30. Sharawadgi (Gracious disorder)
Whole cantata in one document or file:
Or, obtain as separate songs:
1. Daoist song:
2. Parting from Su Wu:
3. Old poem:
4. Sailing homeward:
5. I built my hut:
Musicians: SATB chorus, flute, and piano.
Length: 3:31 + 3:26 + 3:11 + 3:02 + 4:50 = ~18 minutes.
The word "sharawadgi" ("gracious disorder") may derive from Japanese "shara'aji".
It was introduced to the West in 1690 as a description of landscape designs
which do not include any symmetry or other simple geometry. It also refers to
the intrusion of natural processes into a composed scene, like pine needles
falling onto a marble bench. Similar concepts occur in Daoism and Zen,
where they may be expressed as ideals:
Accept the world; do not attempt to compose it.
Embrace time and change; do not resist.
Those who follow these precepts may find joy; those who
struggle against them will often come to sorrow.
These 5 classic Chinese poems, beloved for centuries, are perfect sutras on these themes.
They were translated by Arthur Waley, and published  in "A Hundred and Seventy Chinese Poems"
which is available from Project Gutenberg.
Like the natural world, the music for these poems is more Romantic than
Classical, more spontaneous than planned, and more fractal than symmetric.
1. Daoist song (Chi K’ang, 223-262 AD; tr. Arthur Waley )
I will cast out Wisdom and reject Learning.
My thoughts shall wander in the Great Void.
Always repenting of wrongs done
will never bring my heart to rest.
I cast my hook into a single stream,
but joy as if I owned the land!
I will loose’ my hair and go singing;
to the four frontiers all join my song.
This is the message of my tune:
“My thoughts shall wander in the Great Void.”
2. Parting from Su Wu (Li Ling, d. 74 AD; tr. Arthur Waley )
This special time will never come again.
In moments now—our parting will be over.
Anxiously—we halt at the road-side.
Hesitating—embrace where fields begin.
The clouds above are floating ‘cross the sky;
they swiftly, swiftly pass; or blend as one.
The waves of wind are drifting out of place;
they roll away, each to a different Heaven.
And so with us—so long to be apart!
So, let us stop again a little while.
If I could ride on wings of morning wind
I’d go with you, unto your journey’s end.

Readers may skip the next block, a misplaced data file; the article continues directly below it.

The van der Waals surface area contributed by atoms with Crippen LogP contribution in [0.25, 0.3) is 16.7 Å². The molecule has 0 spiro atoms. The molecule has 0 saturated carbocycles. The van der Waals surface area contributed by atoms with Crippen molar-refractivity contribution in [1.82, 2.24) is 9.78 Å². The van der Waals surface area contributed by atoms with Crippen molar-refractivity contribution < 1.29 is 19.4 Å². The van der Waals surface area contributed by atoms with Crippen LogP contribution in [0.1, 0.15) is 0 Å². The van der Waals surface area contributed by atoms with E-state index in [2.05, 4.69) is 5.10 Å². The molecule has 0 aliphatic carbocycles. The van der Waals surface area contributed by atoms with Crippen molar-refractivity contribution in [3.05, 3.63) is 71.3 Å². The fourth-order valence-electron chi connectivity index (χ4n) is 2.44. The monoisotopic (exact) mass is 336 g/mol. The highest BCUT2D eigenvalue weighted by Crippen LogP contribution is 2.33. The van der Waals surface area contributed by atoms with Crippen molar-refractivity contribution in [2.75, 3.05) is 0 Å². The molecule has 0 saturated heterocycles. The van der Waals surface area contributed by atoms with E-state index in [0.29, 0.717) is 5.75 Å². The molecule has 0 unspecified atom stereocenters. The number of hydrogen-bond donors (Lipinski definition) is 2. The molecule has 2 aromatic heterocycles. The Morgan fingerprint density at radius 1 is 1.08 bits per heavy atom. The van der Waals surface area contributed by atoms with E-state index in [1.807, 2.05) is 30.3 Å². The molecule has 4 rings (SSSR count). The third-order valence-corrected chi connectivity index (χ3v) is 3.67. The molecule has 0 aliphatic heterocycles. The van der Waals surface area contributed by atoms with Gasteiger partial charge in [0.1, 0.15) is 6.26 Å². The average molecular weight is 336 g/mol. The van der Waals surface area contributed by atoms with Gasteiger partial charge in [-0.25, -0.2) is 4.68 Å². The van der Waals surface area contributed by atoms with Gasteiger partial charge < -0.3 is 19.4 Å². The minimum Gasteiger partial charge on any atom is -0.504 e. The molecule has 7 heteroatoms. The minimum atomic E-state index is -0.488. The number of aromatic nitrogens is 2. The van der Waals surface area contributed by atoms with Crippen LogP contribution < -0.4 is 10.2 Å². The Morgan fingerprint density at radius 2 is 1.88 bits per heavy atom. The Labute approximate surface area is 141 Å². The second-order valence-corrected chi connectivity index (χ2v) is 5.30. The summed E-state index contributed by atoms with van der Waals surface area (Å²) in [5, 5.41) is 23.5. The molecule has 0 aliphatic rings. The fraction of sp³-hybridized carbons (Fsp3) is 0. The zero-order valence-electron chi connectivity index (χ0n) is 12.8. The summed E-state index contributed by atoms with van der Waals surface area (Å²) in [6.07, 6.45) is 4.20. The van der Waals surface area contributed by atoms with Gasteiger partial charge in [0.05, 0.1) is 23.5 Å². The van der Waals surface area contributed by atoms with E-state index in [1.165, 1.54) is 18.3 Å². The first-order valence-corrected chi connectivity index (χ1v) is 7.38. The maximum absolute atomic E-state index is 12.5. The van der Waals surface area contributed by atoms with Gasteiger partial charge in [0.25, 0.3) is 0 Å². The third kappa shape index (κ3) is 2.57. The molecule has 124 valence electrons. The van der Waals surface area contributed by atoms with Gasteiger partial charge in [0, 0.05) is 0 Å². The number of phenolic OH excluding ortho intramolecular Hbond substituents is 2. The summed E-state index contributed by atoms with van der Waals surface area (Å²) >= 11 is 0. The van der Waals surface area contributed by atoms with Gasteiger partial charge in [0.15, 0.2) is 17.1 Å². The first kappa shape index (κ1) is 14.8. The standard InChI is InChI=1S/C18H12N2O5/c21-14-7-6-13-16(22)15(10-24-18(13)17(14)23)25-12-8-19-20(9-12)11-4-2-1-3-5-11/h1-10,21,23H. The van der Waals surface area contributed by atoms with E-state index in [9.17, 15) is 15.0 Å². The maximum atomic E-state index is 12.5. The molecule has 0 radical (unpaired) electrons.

3. Old poem (anonymous, 1st c. BC?; tr. Arthur Waley )
At fifteen I went with the army.
At fourscore I came back.
On the way I met a man from the village;
I asked him who was left at home.
“That, over there, is your house,
all covered over with trees and brush.”
Rabbits ran in at the dog-hole;
Pheasants flew down from the roofbeams.
In the courtyard was wild grain,
and by the well, some wild mallows.
I’ll boil the grain to make a porridge.
I’ll pluck the mallows to make soup.
Soup and porridge are both cooked,
but no one’s here to eat them with.
I went out and looked to the east,
while tears fell and wet my clothes.
4. Sailing homeward (Chan Fang-sheng, 4th c. AD; tr. Arthur Waley )
Cliffs that rise a thousand feet
without a break;
Lakes that stretch a hundred miles
without a wave;
Sands are white through all the year,
without a stain;
Pine woods, winter and summer
Streams that forever flow and flow
without a pause;
Trees that for twenty thousand years
your vows have kept:
You have healed the pain of a traveler’s heart,
and moved his brush to write a song.
5. I built my hut (T’ao Ch’ien, 365-427 AD; tr. Arthur Waley )
I built my hut in town and by a road,
yet hear no noise of passing horse and coach.
Do you know how that came to be?
A heart that’s free creates a wilderness.
I pluck chrysanthemums at the eastern hedge,
Then gaze long at the distant summer hills.
The mountain air is fresh at dusk of day;
The flying birds now two by two return.
These things enfold a meaning that is deep;
Yet when we speak of it, words fail.
1. Daoist song
Huangshan mountains, by Arne Huckelheim, 2009
2. Parting from Su Wu
terraces in Yunan, by Jialiang Gao, 2003
3. Old poem
old house in Hangzhou, by Diego Cambiaso, 2012
4. Sailing homeward
Li River in Guangxi, by Charlie Fong, 2004
5. I built my hut
sunset in Pakistan, by Ghulam Ali Chisti, 2017